Exit interviews can be an incredibly useful exercise for any business, yet not all HR departments carry them out and even fewer see any real value to them. If you fall into either of those categories then we want you to think again.
There are only so many hours in a day, and I have no doubt, like myself, as much as you enjoy your work, you want to have a life too; right?
Employees are the driving force in all organisations. They are the definitive line between profitability and loss, and should any illness befall them, you can expect that your bottom line will drop drastically. Workplace wellness programme supporters understand that, and so they champion wellbeing through workplace fitness programmes and medical schemes. Mental health is also increasingly being adopted into workplace wellness programmes.
Moving jobs, or even careers, is a big change, and one that deserves serious thought whatever your stage in life. Taking the time to think about what you’re looking for in your new role will maximise the chance that your move will be successful and impactful in the long term.
You have found the perfect job and managed to secure an interview…but are you right for each other?
The majority of organisations spend time and effort searching for the right candidates which fit in with their mission statement and culture, but how much research should you do prior to your interview?
Your recruitment company will be able to point you in the right direction, as they have been fully briefed by the client; however, there are a few steps you can take to make sure you and your chosen company are a perfect fit.
For any business in the Energy or Building sectors, maintaining a loyal workforce is key. Building up a team of people who stay with you for the long term will be a great help in making your organisation successful. This is why so many businesses now focus on staff retention. Taking steps to manage your staff retention rates and finding ways to boost them is certainly worthwhile.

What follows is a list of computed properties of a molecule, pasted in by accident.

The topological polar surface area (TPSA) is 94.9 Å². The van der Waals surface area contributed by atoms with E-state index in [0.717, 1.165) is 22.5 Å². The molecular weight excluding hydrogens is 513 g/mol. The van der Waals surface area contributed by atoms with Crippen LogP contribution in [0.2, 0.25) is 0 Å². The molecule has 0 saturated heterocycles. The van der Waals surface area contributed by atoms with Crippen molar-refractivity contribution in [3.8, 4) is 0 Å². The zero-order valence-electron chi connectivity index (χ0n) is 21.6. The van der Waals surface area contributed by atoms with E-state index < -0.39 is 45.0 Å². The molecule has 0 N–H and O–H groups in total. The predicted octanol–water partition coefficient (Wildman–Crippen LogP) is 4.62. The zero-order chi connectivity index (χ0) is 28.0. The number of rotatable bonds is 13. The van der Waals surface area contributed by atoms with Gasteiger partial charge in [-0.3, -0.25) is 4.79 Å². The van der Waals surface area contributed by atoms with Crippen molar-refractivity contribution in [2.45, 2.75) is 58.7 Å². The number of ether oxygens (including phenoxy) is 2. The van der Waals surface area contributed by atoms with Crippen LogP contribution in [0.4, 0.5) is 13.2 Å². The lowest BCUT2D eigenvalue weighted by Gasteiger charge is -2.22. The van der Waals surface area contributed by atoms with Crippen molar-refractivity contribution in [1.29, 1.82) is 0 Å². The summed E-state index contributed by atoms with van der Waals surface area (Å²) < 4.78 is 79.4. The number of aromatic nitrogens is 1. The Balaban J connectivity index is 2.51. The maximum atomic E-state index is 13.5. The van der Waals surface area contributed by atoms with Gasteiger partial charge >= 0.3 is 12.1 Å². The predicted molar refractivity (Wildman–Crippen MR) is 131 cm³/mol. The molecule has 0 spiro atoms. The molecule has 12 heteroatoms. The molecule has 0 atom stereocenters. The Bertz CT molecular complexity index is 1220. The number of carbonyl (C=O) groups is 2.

But what does looking after staff retention rates do for your company specifically?
Social media is almost inescapable in today’s world, and is often regarded as your “digital face”. For job seekers, this can offer great opportunities for networking and even job offers, particularly through LinkedIn and Twitter, as well as for researching companies. However, there are a few social media mistakes to watch out for in order to keep your job prospects looking sunny. We’ve rounded up some of the most common below.
In any new job, the first few weeks are invariably crucial. It can be an exciting, if nerve-racking, time, as incomer and employer get used to each other. After all, those early days will be when both sides gain an impression of one another that will affect the success of the working relationship – and even how long it will last.
It can be surprisingly hard for people to recognise the signs that they’re so unhappy at work they need to leave. However, sometimes this really is the only viable option – either because staying will damage your health in some way, or won’t allow your career to progress in the way it needs to.
Body language matters, and nowhere does it matter more than in a job interview, where a shocking 33% of surveyed hiring managers admit they’ve made up their mind if they’re going to hire you within 90 seconds.
That’s hardly enough time to shake hands and take a seat, let alone discuss your suitability for the role.